In these tough economic times, many are faced with the difficult decision of filing for bankruptcy. Chapter 7 bankruptcy is one option that offers relief to those in debt by eliminating unsecured debts, like outstanding credit card bills. This particular type of bankruptcy, known as liquidation, is meant for those individuals, partners, or businesses that are unable to repay their debt. In consultation with a bankruptcy attorney, those wishing to file for Chapter 7 bankruptcy can follow these six steps:
1. Organize your documents
In consultation with your bankruptcy lawyer, organize the documents identifying your creditors, their contact information, and the amount due to each. You will also need documentation regarding your income. Your attorney can give you advice regarding which debts you can liquidate and which you will need to pay off, like student loan debts. Your bankruptcy lawyer will also be able to guide you through the necessary steps if you wish to keep some property, like your home or car.
2. Attend Credit Counseling
Once you’ve organized your documentation, you’ll need to attend a credit counseling course. This course can be completed at any number of approved locations, as well as on-line. You will need to submit your credit counseling certificate when you apply for bankruptcy. Your bankruptcy lawyer can help you identify an approved credit counseling course. You’ll receive a certificate upon completion of the course.
3. File for Bankruptcy
After completing the course, you will submit your documentation to the bankruptcy court for approval. Once approved, you will receive a case number identifying your petition. From this point forward, all creditors should work directly with your bankruptcy attorney. You are now protected against further action by creditors, including wage garnishment, home foreclosure, or repossession of property.
4. Complete a Financial Management Course
Once your bankruptcy petition has been approved, you will need to complete a financial management course. This is an important step toward rebuilding your financial future and avoiding the need to apply for bankruptcy again. It is important that the course you choose be one of those approved by the U.S. Trustee’s Office. Your attorney can help you select the appropriate course. As with the credit counseling course, you’ll be awarded a certificate upon completion. You’ll need this certificate for the meeting with your creditors, the next phase of Chapter 7 bankruptcy.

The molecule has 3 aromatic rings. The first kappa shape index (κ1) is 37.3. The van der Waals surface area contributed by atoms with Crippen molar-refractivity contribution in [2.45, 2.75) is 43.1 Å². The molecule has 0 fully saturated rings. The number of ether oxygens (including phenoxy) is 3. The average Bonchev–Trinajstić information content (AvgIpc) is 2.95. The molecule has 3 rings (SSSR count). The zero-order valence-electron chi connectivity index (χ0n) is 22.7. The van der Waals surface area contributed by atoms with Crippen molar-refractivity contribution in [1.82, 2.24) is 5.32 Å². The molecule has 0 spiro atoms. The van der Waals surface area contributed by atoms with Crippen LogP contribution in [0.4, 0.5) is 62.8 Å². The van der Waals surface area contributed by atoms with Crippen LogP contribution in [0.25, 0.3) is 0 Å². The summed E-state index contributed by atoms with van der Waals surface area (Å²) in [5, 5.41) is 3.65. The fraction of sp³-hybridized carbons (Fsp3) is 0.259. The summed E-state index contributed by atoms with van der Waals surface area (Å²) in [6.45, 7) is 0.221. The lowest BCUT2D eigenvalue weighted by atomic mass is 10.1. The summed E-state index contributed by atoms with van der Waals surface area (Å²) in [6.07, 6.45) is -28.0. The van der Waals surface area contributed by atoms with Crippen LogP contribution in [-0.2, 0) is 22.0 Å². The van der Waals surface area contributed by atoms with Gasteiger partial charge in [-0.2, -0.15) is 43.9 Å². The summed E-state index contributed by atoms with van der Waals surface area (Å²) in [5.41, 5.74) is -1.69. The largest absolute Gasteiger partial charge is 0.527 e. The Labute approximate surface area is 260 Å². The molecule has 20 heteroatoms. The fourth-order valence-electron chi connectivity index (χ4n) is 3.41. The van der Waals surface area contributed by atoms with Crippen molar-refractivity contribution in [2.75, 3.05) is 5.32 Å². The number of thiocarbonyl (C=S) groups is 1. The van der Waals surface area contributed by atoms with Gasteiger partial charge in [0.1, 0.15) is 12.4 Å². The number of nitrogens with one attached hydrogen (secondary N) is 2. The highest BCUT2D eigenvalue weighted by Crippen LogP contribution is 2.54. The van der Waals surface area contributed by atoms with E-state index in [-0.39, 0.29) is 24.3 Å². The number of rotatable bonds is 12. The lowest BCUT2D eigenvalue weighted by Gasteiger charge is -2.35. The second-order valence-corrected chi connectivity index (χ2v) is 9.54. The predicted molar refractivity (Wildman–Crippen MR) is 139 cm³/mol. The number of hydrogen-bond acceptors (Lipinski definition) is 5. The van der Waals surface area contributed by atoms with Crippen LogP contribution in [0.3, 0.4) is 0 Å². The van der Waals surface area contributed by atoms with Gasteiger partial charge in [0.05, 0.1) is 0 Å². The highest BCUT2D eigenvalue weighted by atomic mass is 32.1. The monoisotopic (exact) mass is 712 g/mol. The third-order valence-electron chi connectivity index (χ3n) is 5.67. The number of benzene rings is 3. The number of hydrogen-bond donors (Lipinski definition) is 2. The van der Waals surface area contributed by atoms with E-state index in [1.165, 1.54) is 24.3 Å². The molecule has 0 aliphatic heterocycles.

5. Meet with your Creditors
During the fifth phase, your lawyer will set up a meeting with your creditors and the U.S. Trustee assigned to monitor your case. This meeting is often referred to as the 341 Meeting of Creditors, and will occur roughly 30 days after you file your case with the bankruptcy court. During this meeting, you’ll be interviewed by the U.S. Trustee who will review your photo identification, financial records, and documentation of any income earned since you filed your case. Your creditors will also be invited to ask you questions.
6. Debt Discharge and Rebuilding your Credit
Following this meeting, there is a 60 day period during which your creditors or the U.S. Trustee may object to any part of the bankruptcy plan, including the petition itself, the schedule, or any of the supporting documentation you submitted. If there are no objections, your debt should be liquidated shortly after this 60 day waiting period. Be sure to review your credit report following the discharge in order to confirm that the debt discharge has been noted. This allows you to start over financially. You can then begin putting aside money for emergencies, and work on improving your credit rating. You might start out by securing a credit card and paying promptly so that eventually you can secure a car and home loans. With the knowledge you’ve obtained during the required financial management course, you’ll be able to work on making financially responsible decisions and fully recovering from bankruptcy.
The decision to file for Chapter 7 bankruptcy can be a difficult one. However, it is an option that offers those in debt the opportunity to make a fresh start. The courses required as part of filing for Chapter 7 bankruptcy are an essential part of getting back on the right track toward financial independence and a strong credit rating.